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Rocha, James and Mona Rocha. "From Hell as Philosophy: Ripping through structural violence." The Palgrave Handbook of Popular Culture as Philosophy 2023. Accessed 11Jan. 2024. <https://doi.org/10.1007/978-3-319-97134-6_93-2>. 
Added by: joachim (1/10/24, 12:22 PM)   Last edited by: joachim (1/11/24, 3:36 PM)
Resource type: Web Article
Language: en: English
DOI: 10.1007/978-3-319-97134-6_93-2
BibTeX citation key: Rocha2023
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Categories: General
Keywords: "From Hell", Campbell. Eddie, Crime comics, Gender, Moore. Alan, United Kingdom, Violence
Creators: Engels, Johnson, Kowalski, Lay, Rocha, Rocha
Publisher: Springer (Cham)
Collection: The Palgrave Handbook of Popular Culture as Philosophy
Views: 91/310
Attachments   URLs   https://doi.org/10 ... 3-319-97134-6_93-2
Abstract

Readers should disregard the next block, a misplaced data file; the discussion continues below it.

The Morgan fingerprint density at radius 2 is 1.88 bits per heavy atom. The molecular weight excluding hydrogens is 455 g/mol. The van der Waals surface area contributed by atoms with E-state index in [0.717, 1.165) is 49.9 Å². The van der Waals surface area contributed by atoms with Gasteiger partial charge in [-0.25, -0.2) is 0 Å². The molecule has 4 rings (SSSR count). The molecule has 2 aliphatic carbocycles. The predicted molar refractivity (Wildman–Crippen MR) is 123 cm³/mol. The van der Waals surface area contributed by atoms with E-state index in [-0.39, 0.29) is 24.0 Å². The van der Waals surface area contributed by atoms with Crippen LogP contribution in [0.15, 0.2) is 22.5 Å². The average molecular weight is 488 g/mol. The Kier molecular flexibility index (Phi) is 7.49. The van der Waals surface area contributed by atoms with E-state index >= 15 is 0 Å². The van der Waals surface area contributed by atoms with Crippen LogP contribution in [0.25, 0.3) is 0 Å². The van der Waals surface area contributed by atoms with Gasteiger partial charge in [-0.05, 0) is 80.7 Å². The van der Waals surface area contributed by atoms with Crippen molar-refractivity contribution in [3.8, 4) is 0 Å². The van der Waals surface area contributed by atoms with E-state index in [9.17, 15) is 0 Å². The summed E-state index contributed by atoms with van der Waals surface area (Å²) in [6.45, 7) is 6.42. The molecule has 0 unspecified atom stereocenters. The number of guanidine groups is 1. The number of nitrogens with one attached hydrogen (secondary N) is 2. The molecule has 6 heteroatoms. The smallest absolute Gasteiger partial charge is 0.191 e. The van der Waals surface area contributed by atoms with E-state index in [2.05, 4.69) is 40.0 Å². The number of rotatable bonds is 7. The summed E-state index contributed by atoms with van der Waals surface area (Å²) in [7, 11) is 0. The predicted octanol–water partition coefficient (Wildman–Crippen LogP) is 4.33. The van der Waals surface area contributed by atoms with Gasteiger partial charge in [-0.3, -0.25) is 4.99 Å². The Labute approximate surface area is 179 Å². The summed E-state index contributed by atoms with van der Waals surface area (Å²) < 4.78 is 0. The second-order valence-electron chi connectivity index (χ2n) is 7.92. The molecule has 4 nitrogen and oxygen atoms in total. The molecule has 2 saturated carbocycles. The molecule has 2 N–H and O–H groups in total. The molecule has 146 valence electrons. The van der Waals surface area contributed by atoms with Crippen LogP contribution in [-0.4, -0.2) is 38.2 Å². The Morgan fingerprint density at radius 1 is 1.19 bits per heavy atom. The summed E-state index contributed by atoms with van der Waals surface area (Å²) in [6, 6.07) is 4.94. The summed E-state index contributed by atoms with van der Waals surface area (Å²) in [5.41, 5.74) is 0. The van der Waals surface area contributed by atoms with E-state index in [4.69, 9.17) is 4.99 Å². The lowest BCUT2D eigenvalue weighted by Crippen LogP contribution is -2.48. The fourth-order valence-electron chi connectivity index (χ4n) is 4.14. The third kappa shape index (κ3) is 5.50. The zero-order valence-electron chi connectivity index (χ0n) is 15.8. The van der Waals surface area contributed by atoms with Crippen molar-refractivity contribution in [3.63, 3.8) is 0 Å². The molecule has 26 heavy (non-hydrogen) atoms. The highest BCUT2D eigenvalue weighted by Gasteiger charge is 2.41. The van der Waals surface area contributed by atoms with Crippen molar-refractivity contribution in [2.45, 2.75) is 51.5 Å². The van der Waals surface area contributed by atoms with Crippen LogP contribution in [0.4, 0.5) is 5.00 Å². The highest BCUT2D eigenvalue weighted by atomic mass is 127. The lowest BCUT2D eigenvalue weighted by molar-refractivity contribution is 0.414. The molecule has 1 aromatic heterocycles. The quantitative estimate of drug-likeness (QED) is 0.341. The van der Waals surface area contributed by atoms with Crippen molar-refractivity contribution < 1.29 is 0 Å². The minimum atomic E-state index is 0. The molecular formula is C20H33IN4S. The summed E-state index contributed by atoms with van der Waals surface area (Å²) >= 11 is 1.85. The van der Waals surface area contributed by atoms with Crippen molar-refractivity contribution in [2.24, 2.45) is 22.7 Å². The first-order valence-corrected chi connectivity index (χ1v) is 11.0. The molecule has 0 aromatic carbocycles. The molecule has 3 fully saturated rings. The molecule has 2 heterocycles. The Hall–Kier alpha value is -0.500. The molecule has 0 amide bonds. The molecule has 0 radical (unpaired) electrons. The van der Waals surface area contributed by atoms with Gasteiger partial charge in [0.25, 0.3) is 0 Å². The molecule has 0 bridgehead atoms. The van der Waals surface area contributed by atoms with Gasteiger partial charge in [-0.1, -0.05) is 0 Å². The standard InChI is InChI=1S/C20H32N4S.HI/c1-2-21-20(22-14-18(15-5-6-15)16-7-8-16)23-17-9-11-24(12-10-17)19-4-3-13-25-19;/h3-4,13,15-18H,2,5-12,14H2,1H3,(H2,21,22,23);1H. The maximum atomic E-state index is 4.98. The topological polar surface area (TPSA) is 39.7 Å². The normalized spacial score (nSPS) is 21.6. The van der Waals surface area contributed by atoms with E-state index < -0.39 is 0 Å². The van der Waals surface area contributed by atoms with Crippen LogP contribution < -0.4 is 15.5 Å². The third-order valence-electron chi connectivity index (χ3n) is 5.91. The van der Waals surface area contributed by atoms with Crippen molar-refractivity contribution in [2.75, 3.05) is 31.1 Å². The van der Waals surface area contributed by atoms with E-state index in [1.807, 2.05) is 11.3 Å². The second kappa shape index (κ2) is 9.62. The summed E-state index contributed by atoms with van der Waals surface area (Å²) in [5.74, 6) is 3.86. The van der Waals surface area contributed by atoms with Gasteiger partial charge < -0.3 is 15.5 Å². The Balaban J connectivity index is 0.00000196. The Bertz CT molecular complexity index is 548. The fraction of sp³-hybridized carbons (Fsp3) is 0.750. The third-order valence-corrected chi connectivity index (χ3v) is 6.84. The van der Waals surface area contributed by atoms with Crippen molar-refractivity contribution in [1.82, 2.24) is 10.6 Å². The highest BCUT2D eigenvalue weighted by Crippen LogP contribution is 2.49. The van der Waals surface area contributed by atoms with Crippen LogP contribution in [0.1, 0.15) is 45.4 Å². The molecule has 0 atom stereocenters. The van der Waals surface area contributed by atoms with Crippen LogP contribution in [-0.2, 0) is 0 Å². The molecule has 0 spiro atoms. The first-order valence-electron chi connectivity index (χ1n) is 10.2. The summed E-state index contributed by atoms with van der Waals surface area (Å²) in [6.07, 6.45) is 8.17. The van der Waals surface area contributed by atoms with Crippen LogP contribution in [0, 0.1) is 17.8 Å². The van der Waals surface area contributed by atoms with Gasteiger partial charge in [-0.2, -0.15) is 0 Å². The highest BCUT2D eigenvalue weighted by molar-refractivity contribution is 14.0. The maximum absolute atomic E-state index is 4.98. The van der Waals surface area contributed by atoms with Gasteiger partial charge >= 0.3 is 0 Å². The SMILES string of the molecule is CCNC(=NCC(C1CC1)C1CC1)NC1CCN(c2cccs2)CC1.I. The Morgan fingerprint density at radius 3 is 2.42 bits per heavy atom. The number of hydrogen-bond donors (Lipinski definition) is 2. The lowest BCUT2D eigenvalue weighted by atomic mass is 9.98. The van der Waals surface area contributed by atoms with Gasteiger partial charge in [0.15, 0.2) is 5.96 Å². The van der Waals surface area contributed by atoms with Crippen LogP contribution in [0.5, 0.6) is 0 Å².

Deep beneath the Jack the Ripper story, Alan Moore and Eddie Campbell use From Hell to argue for a philosophical thesis: Although physical violence and structural violence are quite different, they are also interconnected as each causes the other to worsen. William Gull claims that through the Ripper murders, he has "delivered" the twentieth century, as seen in his premonition of the mundane office place. In other words, Gull believes that the Ripper murders somehow played a foundational role in creating twentieth-century life. This premonition suggests that horrific murders like those of the Ripper make structural violence, such as that found in the contemporary office place through wrongs such as sexual harassment, recede into the background of society where it becomes invisible and taken for granted. As Gull sees his violence as particularly connected to his misogynist worldview, From Hell makes the clearest case for the connection between physical violence and structural violence through the problem of patriarchy.
  
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